cooking with toddlers

When my husband steps in the door from work at night, both of my girls do the necessary shrieking, running, hugging, etc. But as soon as that business is taken care of, my little toddler points to the kitchen and says “Cook!” (score one for effectively turning gender roles on their heads… or for being a crappy cook. Whichever).

As soon as my husband starts making dinner she will claw at his legs, trying to scale him like a mountain in an effort to get a better view of the chopping or sauteing or whatever else might be going on. Girlfriend is obsessed.

She never shouts this little command at me, mind you. I think she must know better. But yesterday I decided to blow her mind. It was mid afternoon and she was seriously cranky. It was also a little chilly in the house, so I decided to do a little baking and let her get in on the action. Pumpkin bread is pretty much my favorite cold weather comfort treat ever–and even I can’t mess it up.

I definitely learned a lesson or two about cooking with toddlers in the process.

cooking with toddlers1. These mysterious creatures really like an abundance of bowls and dry ingredients.

As soon as I lined up a trio of bowls on the table, crank face transformed into a happy, open individual that was eager to participate in whatever experiment was about to be conducted.

Once I broke out the flour, eagerness morphed into straight up glee. Wait. Are we about to cook here?! She was like the dog in the Beggin’ Strips commercial. She went to town on those bowls, even seeming to conduct a mini orchestra.

2. Wet ingredients are the devil.

Then there were the wet ingredients. The evil, horrible, no good, very bad wet ingredients.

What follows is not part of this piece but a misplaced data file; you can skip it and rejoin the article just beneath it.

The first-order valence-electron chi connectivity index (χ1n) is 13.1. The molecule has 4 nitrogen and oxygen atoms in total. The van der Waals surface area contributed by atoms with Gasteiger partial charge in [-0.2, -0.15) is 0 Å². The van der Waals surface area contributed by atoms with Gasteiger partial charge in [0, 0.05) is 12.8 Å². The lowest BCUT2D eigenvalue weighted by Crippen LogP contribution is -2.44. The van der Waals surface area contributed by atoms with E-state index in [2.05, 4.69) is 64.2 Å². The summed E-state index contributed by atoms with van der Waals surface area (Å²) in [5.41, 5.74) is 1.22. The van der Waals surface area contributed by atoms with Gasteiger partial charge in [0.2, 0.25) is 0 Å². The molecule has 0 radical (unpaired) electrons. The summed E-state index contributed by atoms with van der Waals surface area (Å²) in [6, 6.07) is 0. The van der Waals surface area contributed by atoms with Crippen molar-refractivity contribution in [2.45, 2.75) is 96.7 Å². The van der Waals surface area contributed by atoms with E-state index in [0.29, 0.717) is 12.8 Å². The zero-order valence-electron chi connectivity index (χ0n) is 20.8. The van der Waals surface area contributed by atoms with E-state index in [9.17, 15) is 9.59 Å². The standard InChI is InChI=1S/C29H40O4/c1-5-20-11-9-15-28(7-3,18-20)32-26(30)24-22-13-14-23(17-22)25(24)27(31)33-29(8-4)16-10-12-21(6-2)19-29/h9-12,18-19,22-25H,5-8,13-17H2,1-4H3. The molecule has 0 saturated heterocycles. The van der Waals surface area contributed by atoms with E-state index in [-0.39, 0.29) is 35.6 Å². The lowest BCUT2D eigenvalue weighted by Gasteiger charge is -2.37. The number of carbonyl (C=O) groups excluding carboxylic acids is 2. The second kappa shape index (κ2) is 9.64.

They’re not so bad on their own, in their own little bowl. In fact, they’re kind of fun to squish around. But don’t you even dream of getting rid of the beloved dry ingredients by tainting them with wet ingredients. That’s just straight up blasphemous and may require an exorcism to help the toddler who suddenly seems to be possessed by the devil.

There will be screaming. And crying. There will be flailing limbs and ingredients flying through the air (in our case it was allspice).

3. Beginning to clean up is the most efficient method of toddler exorcism.

When it was obvious that my monster baby was inconsolable, I started to clean up. Something about my movements and whatever I was mumbling under my breath must have completely magical because you know what? She recovered. Instantly.

Suddenly she really, really needed to stir it up a bit more, to make sure I did everything right.

(Don’t you just want to bite those little wrist rolls?!)

The pumpkin bread turned out fantastic, by the way. It was moist and totally comforting. And let me tell you, I really needed that.

Here’s the recipe I used. Total and complete meltdown not included.

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Written by Jennifer Garry

Jen is a freelance writer and girl mom from New York. When she’s not knee-deep in glittery crafts and girl talk, you can probably find her sprawled across her couch in the middle of a Netflix marathon with dark chocolate smeared on her face. The struggle is real.